At the Walburga secondary school in Meschede, the chickenpox erupted. Now 93 children are not allowed to go to school because they are not immune.
93 students of St. Walburga secondary school may not go to school in the next two weeks because they are not immune to chickenpox. The district health department had checked on Thursday morning the vaccination status of 366 students from years 5 to 9. The authority acted according to the guidelines of the Robert Koch Institute in order to prevent the spread of the viruses.
Disconcerted parents After the chickenpox broke out in four students from different classes, the health authority had ordered that all children have to prove their vaccination status. If students have already had the chickenpox, and thus be protected, the parents must obtain a medical certificate and submit. This affects 63 students.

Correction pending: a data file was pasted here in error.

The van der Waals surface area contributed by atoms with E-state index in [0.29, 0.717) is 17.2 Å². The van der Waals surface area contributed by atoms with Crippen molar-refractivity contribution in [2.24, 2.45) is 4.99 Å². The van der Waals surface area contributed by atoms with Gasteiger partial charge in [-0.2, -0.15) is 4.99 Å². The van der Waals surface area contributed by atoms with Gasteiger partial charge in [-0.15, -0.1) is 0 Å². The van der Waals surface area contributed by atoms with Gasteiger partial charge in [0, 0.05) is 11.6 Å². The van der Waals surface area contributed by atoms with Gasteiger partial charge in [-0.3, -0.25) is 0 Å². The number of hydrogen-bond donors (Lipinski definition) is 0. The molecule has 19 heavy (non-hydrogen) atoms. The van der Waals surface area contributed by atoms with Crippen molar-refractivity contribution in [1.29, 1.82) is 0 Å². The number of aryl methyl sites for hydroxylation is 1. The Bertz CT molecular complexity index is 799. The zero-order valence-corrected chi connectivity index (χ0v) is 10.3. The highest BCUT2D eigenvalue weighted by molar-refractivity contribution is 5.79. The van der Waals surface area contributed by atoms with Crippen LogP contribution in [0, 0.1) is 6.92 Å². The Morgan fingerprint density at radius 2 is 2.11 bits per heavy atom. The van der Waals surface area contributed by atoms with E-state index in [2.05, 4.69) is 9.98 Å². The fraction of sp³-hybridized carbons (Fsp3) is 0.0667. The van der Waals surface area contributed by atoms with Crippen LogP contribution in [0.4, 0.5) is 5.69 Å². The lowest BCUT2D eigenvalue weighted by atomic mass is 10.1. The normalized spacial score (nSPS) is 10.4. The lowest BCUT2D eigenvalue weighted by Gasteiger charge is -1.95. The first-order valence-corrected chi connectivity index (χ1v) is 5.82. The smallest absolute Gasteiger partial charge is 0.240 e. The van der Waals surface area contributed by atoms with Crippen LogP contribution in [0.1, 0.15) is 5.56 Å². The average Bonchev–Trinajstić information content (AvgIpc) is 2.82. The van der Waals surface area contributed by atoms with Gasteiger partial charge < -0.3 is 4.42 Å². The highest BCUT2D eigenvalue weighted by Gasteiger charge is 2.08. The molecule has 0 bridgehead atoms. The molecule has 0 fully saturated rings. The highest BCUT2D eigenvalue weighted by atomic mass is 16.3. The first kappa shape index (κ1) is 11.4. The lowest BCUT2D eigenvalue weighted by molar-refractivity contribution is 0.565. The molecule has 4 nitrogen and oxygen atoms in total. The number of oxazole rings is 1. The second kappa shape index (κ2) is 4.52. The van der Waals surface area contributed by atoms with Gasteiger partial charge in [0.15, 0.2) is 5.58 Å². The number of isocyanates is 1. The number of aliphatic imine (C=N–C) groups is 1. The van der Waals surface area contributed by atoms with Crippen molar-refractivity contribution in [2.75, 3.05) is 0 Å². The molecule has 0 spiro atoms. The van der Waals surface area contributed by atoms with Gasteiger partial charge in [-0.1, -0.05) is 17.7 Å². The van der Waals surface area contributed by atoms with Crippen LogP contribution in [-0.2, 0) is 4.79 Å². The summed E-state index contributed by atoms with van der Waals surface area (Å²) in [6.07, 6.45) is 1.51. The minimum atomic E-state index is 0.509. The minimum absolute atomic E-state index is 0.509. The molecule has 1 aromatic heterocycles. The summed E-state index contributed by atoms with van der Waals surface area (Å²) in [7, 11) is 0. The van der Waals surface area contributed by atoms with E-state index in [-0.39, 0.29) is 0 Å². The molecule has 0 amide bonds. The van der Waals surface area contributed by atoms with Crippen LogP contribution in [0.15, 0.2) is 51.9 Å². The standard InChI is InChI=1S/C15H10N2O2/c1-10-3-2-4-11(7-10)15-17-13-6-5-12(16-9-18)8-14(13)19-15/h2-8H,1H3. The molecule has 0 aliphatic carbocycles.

Twenty-five children can catch up with a second vaccine Another twenty-five did not have complete vaccination coverage. "If you catch up with the second vaccine, you can also come back to class," Dr. Peter Kleeschulte, head of the district health department. The chickenpox vaccine was first introduced in 2004. Therefore, only the vintages 2004 and younger were reviewed. The tenth graders are older, but are currently also on graduation on Lake Garda. "This age limit has been set by lawmakers," Dr. Peter Kleeschulte. The 15- and 16-year-olds would have had the chickenpox with high probability as a child already. Of course, the same applies to the teachers. 87 percent vaccinated at school enrollment in 2017 "It did not surprise us that 93 children did not have vaccination," said Drs. Peter Kleeschulte. Because it concerns exactly the vintages in which the Standing Vaccination Commission has pronounced the vaccination recommendation for the first time. "For children enrolled in 2017, for example, the rate was 87 percent, higher than the NRW average," Kleeschulte said. To eradicate an illness, a quota of 95 percent is necessary. Harmful brain damage possible "The disease can proceed without complications. However, the viruses can also cause severe nerve and brain damage and lead to bacterial superinfection in children with eczema, "warned Peter Kleeschulte. He urges parents to have their children vaccinated. The viruses are highly contagious. There did not even have to be a direct contact. "It's enough when you're in a room together," Kleeschulte explained. The headmaster praised the cooperation. Headmaster Heinz Bruning praised the cooperation with parents and students. "For our school, this review was also new territory," he said. At the same time he wants to reassure all students who are now afraid to miss lesson content: "We'll get it all done." Here you will find more news, photos and videos from Meschede and the surrounding area.